Is Pharma Finally Catching on to SynBio?

For years, the synbio industry has tried to raise awareness of its capabilities to pharma leaders. Success has been uneven at best. While modalities like mRNA and cell and gene therapy have grown significantly, the synbio industry as a whole is still under-recognized. Or is it?
Health & Medicine
Fiona Mischel
March 1, 2024

For years, the synbio industry has tried to raise awareness of its capabilities to pharma leaders. Success has been uneven at best. While modalities like mRNA and cell and gene therapy have grown significantly, the synbio industry as a whole is still under-recognized. Or is it? 

I spoke with Anil Narasimha, co-founder and CEO of cell therapy tools company Mekonos, for this year’s check-in on synbio for human health. We started our conversation with JPM, which, as discussed in the last newsletter, is the annual vitals check for the human health industry broadly. When I went to JPM in 2023, I never heard the words “synthetic biology” used together. While Narasimha did hear a whisper of synbio at JPM 2024, he acknowledged, “I’m looking for it.” 

Narasimha sees the term “synbio” as still relatively niche. “The problem is that the natural tendency for synbio is not in the therapeutic space,” says Narasimha. “It’s more like alternative foods or organism building.” I can’t disagree with him even as we at SynBioBeta fervently put technologies like mRNA and CGT under the synbio umbrella. It’s all about engineering biology to do something beyond its original evolution for the health of people and the planet. While our exact preferred term of “synbio” still hasn’t been adopted in pharma vernacular, what about the technologies synbio represents? 

Here’s where Narasimha has seen real progress. When he raised the company’s Seed round in 2018, it required a lot of investor education. “I had to explain to folks what CGT was and what the potential was,” Narashima recalls. It sounds laughable now but Kymriah, the first cell therapy approved by the FDA, had only been launched the previous year. Narasimha describes spending hours with investors explaining the risks and benefits of CGT. “We’re talking cures, not just treatments,” Narasimha says. The very basics. Fast forward to today, and two rounds of funding later, Narasimha has no problem telling Mekonos’ story. Investors are up to speed and excited to join the ride. 

For Narasimha, synbio, as a broader industry, is where CGT was in 2017. It’s a known concept with some FDA approvals, but it’s not part of the pharma zeitgeist. “The hope is that you get more and more people like me that are really trying to propagate this [synbio industry], and maybe three to four years down the line, it becomes much easier,” Narasimha says. But he won’t leave the transition to chance. “It's not just going to happen naturally. I think you have to do things to get it there.”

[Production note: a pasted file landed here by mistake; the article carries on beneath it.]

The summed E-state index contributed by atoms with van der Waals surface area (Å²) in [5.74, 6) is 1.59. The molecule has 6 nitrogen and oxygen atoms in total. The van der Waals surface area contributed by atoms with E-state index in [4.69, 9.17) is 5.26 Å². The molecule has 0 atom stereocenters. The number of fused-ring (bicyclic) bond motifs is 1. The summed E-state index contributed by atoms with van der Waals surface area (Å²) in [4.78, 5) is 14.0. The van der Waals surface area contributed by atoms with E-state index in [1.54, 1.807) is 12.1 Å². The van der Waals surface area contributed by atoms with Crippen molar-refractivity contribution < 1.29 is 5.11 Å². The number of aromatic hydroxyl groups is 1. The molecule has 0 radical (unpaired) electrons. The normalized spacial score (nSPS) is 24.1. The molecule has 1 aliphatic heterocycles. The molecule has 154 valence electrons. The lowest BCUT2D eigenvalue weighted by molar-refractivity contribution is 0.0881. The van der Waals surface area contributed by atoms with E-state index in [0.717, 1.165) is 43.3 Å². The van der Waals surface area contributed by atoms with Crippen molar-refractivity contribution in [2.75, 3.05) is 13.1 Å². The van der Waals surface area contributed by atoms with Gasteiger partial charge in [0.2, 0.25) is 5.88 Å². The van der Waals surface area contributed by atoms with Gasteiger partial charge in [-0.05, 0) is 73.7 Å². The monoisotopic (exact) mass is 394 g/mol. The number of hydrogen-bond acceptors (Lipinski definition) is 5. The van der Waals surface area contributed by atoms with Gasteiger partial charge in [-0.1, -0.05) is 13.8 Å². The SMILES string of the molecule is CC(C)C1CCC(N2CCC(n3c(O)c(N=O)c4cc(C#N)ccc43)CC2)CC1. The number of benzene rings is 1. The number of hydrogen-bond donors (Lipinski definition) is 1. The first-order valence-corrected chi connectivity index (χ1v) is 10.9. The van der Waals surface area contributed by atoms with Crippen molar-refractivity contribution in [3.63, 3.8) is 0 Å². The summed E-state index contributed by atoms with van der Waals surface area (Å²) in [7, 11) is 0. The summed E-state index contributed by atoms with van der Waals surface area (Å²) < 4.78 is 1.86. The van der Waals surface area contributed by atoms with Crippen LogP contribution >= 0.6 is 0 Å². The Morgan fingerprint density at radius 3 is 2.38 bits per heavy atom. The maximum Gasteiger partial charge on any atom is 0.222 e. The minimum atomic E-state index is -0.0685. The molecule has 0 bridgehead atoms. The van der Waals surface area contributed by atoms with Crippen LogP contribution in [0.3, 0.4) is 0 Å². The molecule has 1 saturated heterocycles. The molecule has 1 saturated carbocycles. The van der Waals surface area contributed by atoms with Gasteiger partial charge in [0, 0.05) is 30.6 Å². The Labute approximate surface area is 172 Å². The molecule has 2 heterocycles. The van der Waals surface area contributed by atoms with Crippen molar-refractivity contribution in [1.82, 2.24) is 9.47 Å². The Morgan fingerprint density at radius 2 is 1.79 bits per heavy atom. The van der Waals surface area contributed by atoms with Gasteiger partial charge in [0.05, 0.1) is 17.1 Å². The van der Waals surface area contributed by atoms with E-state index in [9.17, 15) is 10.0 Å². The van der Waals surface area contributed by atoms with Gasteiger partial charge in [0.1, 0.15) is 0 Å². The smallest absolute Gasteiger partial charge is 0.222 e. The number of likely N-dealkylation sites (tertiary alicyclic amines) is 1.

Besides having conversations like this, what else do we need to do to get synbio on pharma’s radar? Another Kymriah breakthrough with a synbio label? “At the end of the day, it comes down to the patients. Patients don’t care if a drug is synbio or not. Are you going to cure me, and how much will it cost? Those are the two things that matter,” Narasimha says. 

Essentially, having a blockbuster synbio drug would certainly impact pharma’s view of synbio, but the tech stack is still too far removed from patients. The prevailing sense is that synbio (the tools) and therapeutics (the actual drug built from the tech) are separate. This dichotomy has bothered me for a long time. Why can’t a drug be both? Why can’t we have a synbio therapeutic? 

I’ve gotten a lot of pushback on that concept over the years. Some (many) would say that a therapeutic is a therapeutic—how you build it is irrelevant. After all, you wouldn’t call a drug made with AI an AI-therapeutic. 

It’s a fair point, but synbio and AI differ significantly on one thing. AI side is purely digital. Synbio builds in the physical world. I push to use the term synbio therapeutic because of the landscape synbio occupies. If we are successful in what the tool stack promises, we could impact every disease in every modality (including small molecules). If we’re that successful, we should have a name pharma, investors, and the wider industry can use to encompass the opportunity space. 

Today, this is still speculative. The slow pace of progress feels frustrating. And even the successes we do see aren’t labeled as ours. Like mRNA COVID vaccines, new synbio therapies have reached patients under other names, notably CRISPR. In all fairness, Narasimha points out, why would a CRISPR company rebrand to a synbio company when the first is a well-known reference to a technology that won the Nobel Prize? CRISPR may be synbio, but most people don’t think of it that way.  

Where does all this leave the synbio therapeutics debate or synbio tools in pharma? In an esoteric word salad? A critical debate on framing the future of technology? The synbio industry has justified frustrations for not being recognized by pharma. But our technology is a slow burn, at least for now. We’re not making an AI splash—and given the cultural implications beyond human health for AI, we may not want to. 

It’s frustrating that each year we write this check-in article, we see incremental progress. A lot of hard work for what may feel like small wins to the broader world. But then again, that hare never did win the race.

P.S. Notes on Fashion:

Narasimha observed fewer ties at this year’s JPM. Suits and ties have long been a hallmark of the pharma industry, just as jeans and $90 t-shirts have been the uniform of synbio and Silicon Valley. Does fewer ties at pharma’s biggest event signal a change in the industry? Fashion is a great cultural weather vane. What might this mean for synbio? 

Only ties will tell. 

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